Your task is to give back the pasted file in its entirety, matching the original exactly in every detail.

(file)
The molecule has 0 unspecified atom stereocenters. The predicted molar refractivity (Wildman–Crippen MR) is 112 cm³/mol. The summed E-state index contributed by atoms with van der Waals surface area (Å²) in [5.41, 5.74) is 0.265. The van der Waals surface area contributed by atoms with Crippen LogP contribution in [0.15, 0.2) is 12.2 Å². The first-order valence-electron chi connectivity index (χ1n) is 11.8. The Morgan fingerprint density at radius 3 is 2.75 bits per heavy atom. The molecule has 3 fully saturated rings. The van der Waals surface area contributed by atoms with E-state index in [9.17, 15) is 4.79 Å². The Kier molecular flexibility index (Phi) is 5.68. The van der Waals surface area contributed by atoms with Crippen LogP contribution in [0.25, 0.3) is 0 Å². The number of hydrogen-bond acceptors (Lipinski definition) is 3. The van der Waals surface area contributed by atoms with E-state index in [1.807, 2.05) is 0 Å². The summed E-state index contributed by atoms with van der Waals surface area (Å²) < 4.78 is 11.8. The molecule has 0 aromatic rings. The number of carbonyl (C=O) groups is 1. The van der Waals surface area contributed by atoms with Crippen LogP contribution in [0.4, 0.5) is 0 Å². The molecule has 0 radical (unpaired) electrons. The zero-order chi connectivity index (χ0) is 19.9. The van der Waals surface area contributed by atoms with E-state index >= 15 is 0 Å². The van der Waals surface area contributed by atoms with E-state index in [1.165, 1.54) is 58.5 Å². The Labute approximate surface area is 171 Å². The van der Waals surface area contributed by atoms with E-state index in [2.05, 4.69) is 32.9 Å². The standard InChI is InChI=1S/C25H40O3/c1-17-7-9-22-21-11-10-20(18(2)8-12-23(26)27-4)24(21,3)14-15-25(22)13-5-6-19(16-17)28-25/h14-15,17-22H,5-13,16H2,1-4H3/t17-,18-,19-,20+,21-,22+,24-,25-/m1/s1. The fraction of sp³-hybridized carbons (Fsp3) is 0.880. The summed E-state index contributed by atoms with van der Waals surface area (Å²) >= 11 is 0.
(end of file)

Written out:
The molecule has 0 unspecified atom stereocenters. The predicted molar refractivity (Wildman–Crippen MR) is 112 cm³/mol. The summed E-state index contributed by atoms with van der Waals surface area (Å²) in [5.41, 5.74) is 0.265. The van der Waals surface area contributed by atoms with Crippen LogP contribution in [0.15, 0.2) is 12.2 Å². The first-order valence-electron chi connectivity index (χ1n) is 11.8. The Morgan fingerprint density at radius 3 is 2.75 bits per heavy atom. The molecule has 3 fully saturated rings. The van der Waals surface area contributed by atoms with E-state index in [9.17, 15) is 4.79 Å². The Kier molecular flexibility index (Phi) is 5.68. The van der Waals surface area contributed by atoms with Crippen LogP contribution in [0.25, 0.3) is 0 Å². The number of hydrogen-bond acceptors (Lipinski definition) is 3. The van der Waals surface area contributed by atoms with E-state index in [1.807, 2.05) is 0 Å². The summed E-state index contributed by atoms with van der Waals surface area (Å²) < 4.78 is 11.8. The molecule has 0 aromatic rings. The number of carbonyl (C=O) groups is 1. The van der Waals surface area contributed by atoms with Crippen LogP contribution in [0.4, 0.5) is 0 Å². The molecule has 0 radical (unpaired) electrons. The zero-order chi connectivity index (χ0) is 19.9. The van der Waals surface area contributed by atoms with E-state index >= 15 is 0 Å². The van der Waals surface area contributed by atoms with E-state index in [1.165, 1.54) is 58.5 Å². The Labute approximate surface area is 171 Å². The van der Waals surface area contributed by atoms with E-state index in [2.05, 4.69) is 32.9 Å². The standard InChI is InChI=1S/C25H40O3/c1-17-7-9-22-21-11-10-20(18(2)8-12-23(26)27-4)24(21,3)14-15-25(22)13-5-6-19(16-17)28-25/h14-15,17-22H,5-13,16H2,1-4H3/t17-,18-,19-,20+,21-,22+,24-,25-/m1/s1. The fraction of sp³-hybridized carbons (Fsp3) is 0.880. The summed E-state index contributed by atoms with van der Waals surface area (Å²) >= 11 is 0.